building orientation issues

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    Arthur Molinari

    Lu,

    I believe NCARB does, and if they don't that's a shame.

    Perhaps Michelle NCARB can chime in?

     

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    LU HAN

    thanks for the comment, Arthur. Since PPD has a lot of similar questions, this could affect a lot. . . but some of my fellow colleagues who passed have said they did not rotate the building. 

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    Arthur Molinari

    No worries, Lu. I like to do things "the right way" and if rotating the building due east between 5-20 degrees is incorrect (in Northern Hemisphere temperate climates) then my stubborn-self will get it wrong every time ;) However, this question is fully loaded anyway, because it doesn't take into consideration particular key criteria that should be mentioned to respond adequately. Luckily it's only one point to gamble with. There are certain answers that I cannot respond to the way NCARB suggests being right. Obviously, if I am wrong I'll admit it, but when it comes to questions like the one we're discussing I'm not budging. Also, when you do finally practice with a license, as long as you make decisions based on being morally, ethically, and sustainably correct - it will be difficult to be argued with.

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    William May

    I asked one of the architects I work with about this.  The reply was that the test is the test.  The real world is the real world.  The two are not the same.

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    Arthur Molinari

    William, I agree with you 100%. This is not my first rodeo I am taking PPD for the third time, and have a week to let go of my real-world knowledge to a great extent, and just tackle the beast as best as I can as if I am still in school, just studied the books, and don't know how complicated the field really is.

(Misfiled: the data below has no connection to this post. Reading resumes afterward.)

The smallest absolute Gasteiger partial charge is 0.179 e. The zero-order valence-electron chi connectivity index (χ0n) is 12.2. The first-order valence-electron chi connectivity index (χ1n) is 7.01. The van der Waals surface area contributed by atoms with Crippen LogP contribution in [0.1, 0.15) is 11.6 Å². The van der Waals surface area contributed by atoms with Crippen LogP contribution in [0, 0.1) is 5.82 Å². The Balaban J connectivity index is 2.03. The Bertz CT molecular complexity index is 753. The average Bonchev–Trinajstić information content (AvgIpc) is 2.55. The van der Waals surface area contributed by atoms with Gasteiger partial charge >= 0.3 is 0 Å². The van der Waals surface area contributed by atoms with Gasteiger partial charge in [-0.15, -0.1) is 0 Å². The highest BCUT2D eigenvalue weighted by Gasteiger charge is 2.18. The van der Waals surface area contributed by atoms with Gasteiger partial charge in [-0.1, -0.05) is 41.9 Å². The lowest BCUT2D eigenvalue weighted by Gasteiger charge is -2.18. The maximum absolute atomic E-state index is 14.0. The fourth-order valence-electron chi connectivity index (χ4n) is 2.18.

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    William May

    I find this really frustrating.  I'm seeing a lot of money pouring into a very deep hole.  Have you taken and passed any divisions yet Arthur?

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    William May

    It seems to me that design is dictated by the space that the building is being placed in.  If a building is on a location by itself, then you orient it with the idea of the East-West line.  But if it is being built between 2 or 4 other buildings that form a block, you don't have the ability to turn it, it's going to conform to the existing conditions.

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    Arthur Molinari

    William, I have PPD and PDD to go. I transitioned last summer, and it has been a tough 9 months not passing any 5.0 exams.

    Your last comment also makes "too" much sense...I digress.

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    Courtney Reid

    Hi All -

    Just passed my last exam PPD yesterday.  I am just perusing the forums to kind of debrief my mind and makes sense of what I encountered on this exam.  It is certainly more of a mixed bag compared to PDD which I found to have much more concise and clear questions.  The questions on PPD have more of a 4.0 vibe to me.

    Anyway - in regards to this topic.. what are your thoughts on placing the buildings to achieve views?  do you orient the buildings based on views?  does one facade take more precedence than another?

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    Arthur Molinari

    Courtney, Congrats!

    I agree with you in regards to the PPD questions being similar to 4.0.

    Haven't taken PDD yet, but will be in June - I'm very excited about that (hopefully it's my last ever ARE).

    I don't fully understand your question about views. Of course, views are very important, but typically the exam provides some criteria or description to enable us to decide how to orient the building based on a "key" view, as well as prevailing winds, solar orientation, avoid northern winds, avoid slope, and keep to a flat pad etc.

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    Courtney Reid

    Thanks!  I found PDD to be much easier.. work experience helped more than the study material so I'm sure you'll pass!

    I guess I just felt like there were only two parameters which provided too many options for placement and not a whole lot happening on the site.  Anyway, I guess it doesn't matter for me at this point.  Don't ya wish you could just see what the answers were? ha!

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